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Guidance FDA Will Look Other Way If Manufacturers Modify Imaging Systems To Fight COVID19

Recognizing the need for more devices to assist in the diagnosis and treatment of lung disease in patients with the novel coronavirus, the US Food and Drug Administration has relaxed its enforcement policy for X-ray, ultrasound and magnetic resonance imaging systems, as well as software for analyzing images.

“Increasing the availability of mobile and portable systems may increase options to image patients inside and outside of health care facilities, which could help to reduce the spread of COVID-19,” the agency says in an immediately-in-effect guidance document.

“Additionally, modified use of ultrasound imaging systems may expand the number of health care practitioners capable of performing this imaging technique,” the FDA adds.

The 23 April guidance, “Enforcement Policy for Imaging Systems Used During the Coronavirus Disease (COVID-19) Public Health Emergency,” will be revoked when the national public health emergency is over.

The guidance says some imaging systems “have the potential to be modified into mobile or portable systems” so COVID-19 patients can stay away from large health care facilities to avoid passing on the disease. The document provides a detailed listing of the types of imaging devices and software covered by the guidance.

The FDA goes on to say that “some of these products that are software-based have the potential to provide radiological findings that could aid a health care professional in diagnosis of a particular condition or monitoring of disease state/severity.”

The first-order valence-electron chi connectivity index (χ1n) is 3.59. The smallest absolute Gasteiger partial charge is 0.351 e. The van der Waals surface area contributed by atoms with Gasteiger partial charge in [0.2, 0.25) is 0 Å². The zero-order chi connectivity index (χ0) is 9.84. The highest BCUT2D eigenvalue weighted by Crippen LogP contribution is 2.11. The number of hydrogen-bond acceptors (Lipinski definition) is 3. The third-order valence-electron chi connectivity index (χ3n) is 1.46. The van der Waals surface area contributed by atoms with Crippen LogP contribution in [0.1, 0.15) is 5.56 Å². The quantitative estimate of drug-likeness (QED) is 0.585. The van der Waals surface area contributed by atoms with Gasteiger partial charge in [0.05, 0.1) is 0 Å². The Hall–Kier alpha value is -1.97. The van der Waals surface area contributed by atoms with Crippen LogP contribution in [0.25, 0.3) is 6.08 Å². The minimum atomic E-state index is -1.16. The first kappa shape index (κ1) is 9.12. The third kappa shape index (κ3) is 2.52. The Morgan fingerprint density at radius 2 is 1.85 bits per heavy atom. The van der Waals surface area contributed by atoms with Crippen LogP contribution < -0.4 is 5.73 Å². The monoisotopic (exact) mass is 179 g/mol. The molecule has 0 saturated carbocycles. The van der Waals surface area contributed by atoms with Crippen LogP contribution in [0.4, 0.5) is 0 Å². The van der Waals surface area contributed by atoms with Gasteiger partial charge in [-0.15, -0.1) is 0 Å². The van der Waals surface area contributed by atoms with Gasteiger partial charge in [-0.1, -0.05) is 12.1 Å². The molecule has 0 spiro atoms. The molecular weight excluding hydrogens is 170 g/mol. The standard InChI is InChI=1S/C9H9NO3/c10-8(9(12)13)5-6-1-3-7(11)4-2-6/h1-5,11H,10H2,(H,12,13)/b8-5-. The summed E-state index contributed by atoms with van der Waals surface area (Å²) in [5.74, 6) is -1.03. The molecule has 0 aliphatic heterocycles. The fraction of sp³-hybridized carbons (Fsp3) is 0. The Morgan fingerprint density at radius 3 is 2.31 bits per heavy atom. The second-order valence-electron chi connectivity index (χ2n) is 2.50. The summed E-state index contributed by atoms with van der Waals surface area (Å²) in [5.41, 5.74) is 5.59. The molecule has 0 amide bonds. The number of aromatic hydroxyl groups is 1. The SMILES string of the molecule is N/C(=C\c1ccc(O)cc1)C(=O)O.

Therefore, the agency says it will look the other way if manufacturers of imaging systems and software make modifications to their already FDA-cleared or -approved products, as long as the changes don’t create an undue risk. The guidance offers roughly three pages of examples of modifications that would and would not create such risk.

The FDA stresses in its guidance that any changes made to the hardware, software, materials or duration of use of imaging systems should be validated by firms. The agency lists an array of international standards manufacturers can use to do this, including those from the International Electrotechnical Commission (IEC), the Association for the Advancement of Medical Instrumentation (AAMI), the American National Standards Institute (ANSI) and the National Electrical Manufacturers Association (NEMA).

Companies that modify their products must document the changes in device master records and change control records, the guidance says. It further notes that labeling should be included to help users “better understand the product modifications,” and offers 11 suggestions for items that could be included in labeling.

The guidance further says the FDA won’t object to:

    • Delays in actions required to repurchase, repair or replace defects of failures in electronic products that are non-life-threatening or non-serious if the firm can’t access the imaging system, is partially shut down or has problems getting parts from suppliers;
    • Delays in the reporting of Accidental Radiation Occurrence Reports;
    • A discontinuation of submissions of FDA Form-2579 – “Report of Assembly of a Diagnostic X-Ray System” – by X-ray systems assemblers, although the agency “expects reports to be submitted to the purchaser and, where applicable, to the state agency responsible for radiation protection”; and
    • A discontinuation of reports by makers of X-ray products, as required by 21 CFR Part 1002, “Records and Reports.”

The guidance also notes the agency won’t “determine whether there is an accession number during the importation of shipments of diagnostic X-ray systems.”




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